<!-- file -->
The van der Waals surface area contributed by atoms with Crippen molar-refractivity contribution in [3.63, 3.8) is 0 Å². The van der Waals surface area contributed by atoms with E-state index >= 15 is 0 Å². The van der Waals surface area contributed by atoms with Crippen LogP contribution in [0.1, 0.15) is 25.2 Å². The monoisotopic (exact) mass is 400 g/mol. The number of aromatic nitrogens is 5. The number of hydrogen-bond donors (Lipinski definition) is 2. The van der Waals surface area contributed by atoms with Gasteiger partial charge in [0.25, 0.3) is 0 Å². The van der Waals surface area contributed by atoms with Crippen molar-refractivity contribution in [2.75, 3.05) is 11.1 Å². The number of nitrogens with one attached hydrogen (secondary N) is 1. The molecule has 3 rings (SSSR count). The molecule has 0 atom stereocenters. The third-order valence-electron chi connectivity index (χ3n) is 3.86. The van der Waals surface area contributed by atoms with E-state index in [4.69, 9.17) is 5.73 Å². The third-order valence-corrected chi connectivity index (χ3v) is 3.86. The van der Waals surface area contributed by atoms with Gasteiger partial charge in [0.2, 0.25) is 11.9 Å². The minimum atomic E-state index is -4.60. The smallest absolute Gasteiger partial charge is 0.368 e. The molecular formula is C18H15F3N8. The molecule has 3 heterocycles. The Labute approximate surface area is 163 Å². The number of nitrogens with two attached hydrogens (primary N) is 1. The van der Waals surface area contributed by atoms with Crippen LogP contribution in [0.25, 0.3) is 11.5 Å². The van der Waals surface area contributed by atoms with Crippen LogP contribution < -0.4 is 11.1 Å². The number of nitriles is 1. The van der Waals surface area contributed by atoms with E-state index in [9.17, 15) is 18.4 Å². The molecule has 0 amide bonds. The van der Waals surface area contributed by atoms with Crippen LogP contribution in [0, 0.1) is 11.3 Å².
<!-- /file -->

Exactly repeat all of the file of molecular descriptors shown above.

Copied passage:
The van der Waals surface area contributed by atoms with Crippen molar-refractivity contribution in [3.63, 3.8) is 0 Å². The van der Waals surface area contributed by atoms with E-state index >= 15 is 0 Å². The van der Waals surface area contributed by atoms with Crippen LogP contribution in [0.1, 0.15) is 25.2 Å². The monoisotopic (exact) mass is 400 g/mol. The number of aromatic nitrogens is 5. The number of hydrogen-bond donors (Lipinski definition) is 2. The van der Waals surface area contributed by atoms with Gasteiger partial charge in [0.25, 0.3) is 0 Å². The van der Waals surface area contributed by atoms with Crippen molar-refractivity contribution in [2.75, 3.05) is 11.1 Å². The number of nitrogens with one attached hydrogen (secondary N) is 1. The molecule has 3 rings (SSSR count). The molecule has 0 atom stereocenters. The third-order valence-electron chi connectivity index (χ3n) is 3.86. The van der Waals surface area contributed by atoms with E-state index in [4.69, 9.17) is 5.73 Å². The third-order valence-corrected chi connectivity index (χ3v) is 3.86. The van der Waals surface area contributed by atoms with Gasteiger partial charge in [0.2, 0.25) is 11.9 Å². The minimum atomic E-state index is -4.60. The smallest absolute Gasteiger partial charge is 0.368 e. The molecular formula is C18H15F3N8. The molecule has 3 heterocycles. The Labute approximate surface area is 163 Å². The number of nitrogens with two attached hydrogens (primary N) is 1. The van der Waals surface area contributed by atoms with Crippen LogP contribution in [0.25, 0.3) is 11.5 Å². The van der Waals surface area contributed by atoms with Crippen LogP contribution < -0.4 is 11.1 Å². The number of nitriles is 1. The van der Waals surface area contributed by atoms with E-state index in [9.17, 15) is 18.4 Å². The molecule has 0 amide bonds. The van der Waals surface area contributed by atoms with Crippen LogP contribution in [0, 0.1) is 11.3 Å².